Like the nearby Cable Mountain and Observation Point, Deertrap Mountain is not a true Mountain. It is a spot on the eastern rim of the Zion Canyon with commanding views. To the west of Deertrap Mountain, slickrock walls drop down and eventually reach the bottom of Zion Canyon 2600 ft below. From the east, however, Deertrap Mountain appears as one of the many high points that rise above the surface of a 6700 ft high plateau.
The USGS Map puts the words “Deertrap Mountain” near the edge of Zion Canyon. It does not give it an exact elevation, only contour lines of 6800-6880 ft. A 6921 ft high point is identified a short distance to the northeast of the words “Deertrap Mountain”.
Deertrap Mountain is usually climbed via a well-established trail that branches off of the East Rim Trail. The easily accessible trailheads are a long way away from Deertrap Mountain. The shortest distance to Deertrap Mountain is from the Ponderosa Ranch Trailhead (8.2 miles hiking distance roundtrip). Reaching Ponderosa Ranch Trailhead, however, requires a four wheel drive vehicle. The other two options are the Weeping Rock Trailhead (16.8 miles roundtrip, 2600 ft vertical) and the East Rim Trailhead on Highway 9 (17.8 miles roundtrip, 1250 ft vertical). The Route via Weeping Rock Trailhead is more scenic but is more strenuous. In my opinion, the best route is to start at the East Rim Trailhead on Highway 9, go to Deertrap Mountain and then follow the East Rim Trail to Weeping Rock. You can pay one of the commercial shuttle bus systems in the town of Springdale to drop you off at the Highway 9 Trailhead. Once you reach Weeping Rock, you can take the free park shuttle bus (April through October) back to Springdale.
Getting ThereEast Rim Trailhead: From the eastern entrance to the park, drive less than 200 yards west on Highway 9 to a road on the north side of Highway 9 to reach the trailhead.
Weeping Rock Trailhead is on the Zion Canyon Road a few miles north of Springdale, UT. No private vehicles are allowed on this road April through October. You must take the park shuttle bus.
RouteThis Route starts at the East Rim Trailhead on Highway 9, goes to Deertrap Mountain and then follows the East Rim Trail to Weeping Rock.
All distances are per my GPS. Please note that the given distance is to the first viewpoint on the edge of Zion Canyon. From the first viewpoint you can follow the trail a few tenths of a mile north along the edge of the canyon to a dead end.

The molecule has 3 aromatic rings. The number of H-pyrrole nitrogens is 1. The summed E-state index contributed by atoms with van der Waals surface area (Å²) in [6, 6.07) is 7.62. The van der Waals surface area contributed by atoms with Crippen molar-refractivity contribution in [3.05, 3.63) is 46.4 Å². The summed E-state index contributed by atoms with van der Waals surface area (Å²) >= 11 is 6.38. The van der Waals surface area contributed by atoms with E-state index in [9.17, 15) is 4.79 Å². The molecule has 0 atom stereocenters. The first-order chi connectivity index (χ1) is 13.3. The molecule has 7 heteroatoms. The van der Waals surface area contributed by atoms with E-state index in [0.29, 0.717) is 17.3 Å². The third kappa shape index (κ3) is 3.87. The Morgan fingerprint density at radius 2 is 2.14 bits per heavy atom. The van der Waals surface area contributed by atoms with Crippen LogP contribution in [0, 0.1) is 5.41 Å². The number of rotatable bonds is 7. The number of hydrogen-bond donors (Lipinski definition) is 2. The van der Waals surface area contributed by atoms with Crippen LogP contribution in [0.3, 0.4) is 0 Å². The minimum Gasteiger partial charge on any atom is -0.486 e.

Please see the page for the East Rim Trail. The description below starts at the junction of the East Rim Trail with the Deertrap/Cable Mountain Trails.
At the junction of the Eat Rim Trail, follow the Deertrap/Cable Mountain Trail. The trail takes you by a small stream up a little hill. You will soon see a small waterfall (when water is flowing).
The trail slowly goes up among the trees and bushes.
You can see forested high ridgelines in the far distance to the east and north.
After 1.1 miles you will reach the junction of the Cable Mountain Trail. Follow the sign for Deertrap Mountain and turn left. You are now up to 6850 ft in elevation. You can look west to see The West Temple on the west side of the Zion Canyon.
You will then slowly go down in elevation to a minimum of 6680 ft. You will note a small valley forming. This valley provides the headwaters of Hidden Canyon.
The trail then heads west toward the next high point, 6850 ft. At the base of the high point, it makes a few switchbacks.
At the top of 6850 ft, you can look west to see Point 6921 ft.
You will first have to go down again to 6760 ft.
The views from the top of Point 6921 ft are not the best. You can however, look north to see part of the Zion Canyon including Angels Landing and The Great White Throne.
The trail goes down again to around 6740 ft. You can look back to see the west face of Point 6921 ft.
Just before reaching the main view point, you can look south to see the Pine Creek Canyon.
You will then reach the view point at the edge of the canyon and be blown away by the magnificent views. You can follow the trail a short distance north along the edge of the canyon.
Red TapeYou must pay park entrance fee.
No permits needed for day hikes. See link below for all rules and regulations:
WeatherSee the forecast for Springdale, UT
A Falcon Guide, "Hiking Zion & Bryce Canyon National Parks", Eric Molvar & Tamara Martin.
National Geographic, "Zion National Park, Utah, USA" #214
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